Controversy this intense can be wonderful. In life, it shows that you are doing something right if people feel so strongly about something, regardless of direction. It’s also great because it creates a flashpoint, a lightening rod, on which many great conversations can be started. I love asking folks from out of town their views on Skyline Chili because their responses give me a view into who they are as a person. But I also just like talking about it, simply because it is unique. Much like Venture Capital. *subtle segue* Venture Capital and Skyline Chili are similar in a lot of ways, actually.
How Venture Capital is like Skyline Chili:
No two Skyline’s are the same
One of the fun aspects of skyline is that even though the company has more than 100 franchises and surely has figured out the best way to roll out new locations, everyone who has been around the block in Cincinnati knows that not every restaurant is created equal. Some stores have great 3-Ways but lackluster cheese coneys. Some make cheese fries “wild style” and others seem to have better soda. Some are open ridiculously late (my personal favorite location is open until 3:00 AM) while others are only open for the lunch rush and nothing more. Some serve beer. Some serve cheesecake. It’s all a matter of preference.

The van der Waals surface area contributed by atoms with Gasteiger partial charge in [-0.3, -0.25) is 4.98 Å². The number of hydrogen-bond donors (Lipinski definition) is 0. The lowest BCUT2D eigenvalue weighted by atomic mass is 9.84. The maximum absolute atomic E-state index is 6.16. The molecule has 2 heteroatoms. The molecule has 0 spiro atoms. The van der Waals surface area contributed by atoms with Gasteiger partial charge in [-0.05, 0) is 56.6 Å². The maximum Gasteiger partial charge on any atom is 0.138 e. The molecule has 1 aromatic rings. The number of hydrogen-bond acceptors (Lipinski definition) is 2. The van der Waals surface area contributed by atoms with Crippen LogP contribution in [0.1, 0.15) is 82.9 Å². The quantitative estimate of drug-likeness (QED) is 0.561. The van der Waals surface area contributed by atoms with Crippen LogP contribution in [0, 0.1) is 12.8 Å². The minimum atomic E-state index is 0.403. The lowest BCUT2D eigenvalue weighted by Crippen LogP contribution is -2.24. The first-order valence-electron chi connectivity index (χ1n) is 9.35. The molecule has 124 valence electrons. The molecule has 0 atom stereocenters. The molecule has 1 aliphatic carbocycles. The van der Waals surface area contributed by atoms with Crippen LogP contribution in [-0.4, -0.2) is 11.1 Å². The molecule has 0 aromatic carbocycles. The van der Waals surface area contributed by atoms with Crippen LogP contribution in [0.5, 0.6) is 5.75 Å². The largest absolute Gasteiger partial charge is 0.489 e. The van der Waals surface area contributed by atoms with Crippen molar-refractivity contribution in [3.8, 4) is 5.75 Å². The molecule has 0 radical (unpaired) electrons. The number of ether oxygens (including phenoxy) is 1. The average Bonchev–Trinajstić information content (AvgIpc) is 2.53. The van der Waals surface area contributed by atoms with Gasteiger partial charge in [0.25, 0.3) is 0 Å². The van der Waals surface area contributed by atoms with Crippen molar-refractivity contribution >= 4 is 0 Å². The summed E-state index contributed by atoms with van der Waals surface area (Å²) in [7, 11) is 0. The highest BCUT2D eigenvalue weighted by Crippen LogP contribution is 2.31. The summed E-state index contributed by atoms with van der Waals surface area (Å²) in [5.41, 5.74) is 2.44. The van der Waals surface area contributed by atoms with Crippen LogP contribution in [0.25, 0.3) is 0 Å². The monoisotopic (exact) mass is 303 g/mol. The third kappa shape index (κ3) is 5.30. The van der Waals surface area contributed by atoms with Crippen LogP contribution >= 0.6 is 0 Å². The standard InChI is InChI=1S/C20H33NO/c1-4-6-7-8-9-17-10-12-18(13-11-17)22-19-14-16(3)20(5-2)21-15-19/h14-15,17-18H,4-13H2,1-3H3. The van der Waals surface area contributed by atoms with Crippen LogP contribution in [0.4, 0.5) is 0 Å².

Similarly, no two venture capital firms are the same. Some are interested in enterprise software, others only look at drug therapeutics and medical devices. Some are geographically bound, while others are stage-specific. Some care deeply about certain terms in a term sheet, while others only invest via SAFE. While almost all are seeking the same end - positive financial return via equity growth - most do it in one different way or another.
It’s just a vehicle for something else
You come for the chili, right? After all, it’s in the name! Wrong. First, the chili is really more of a thin meat sauce and not what most Americans think of chili (Chili Con Carne). Second, you come for the chili, and you stay for the cheese. Everything on the menu is truly a vehicle for cheese. For my lactose intolerant friends, I am deeply sorry. But this is Ohio, after all. And it’s hard to deny our Midwestern roots. We love dairy in this town, in all sorts of different shapes and sizes.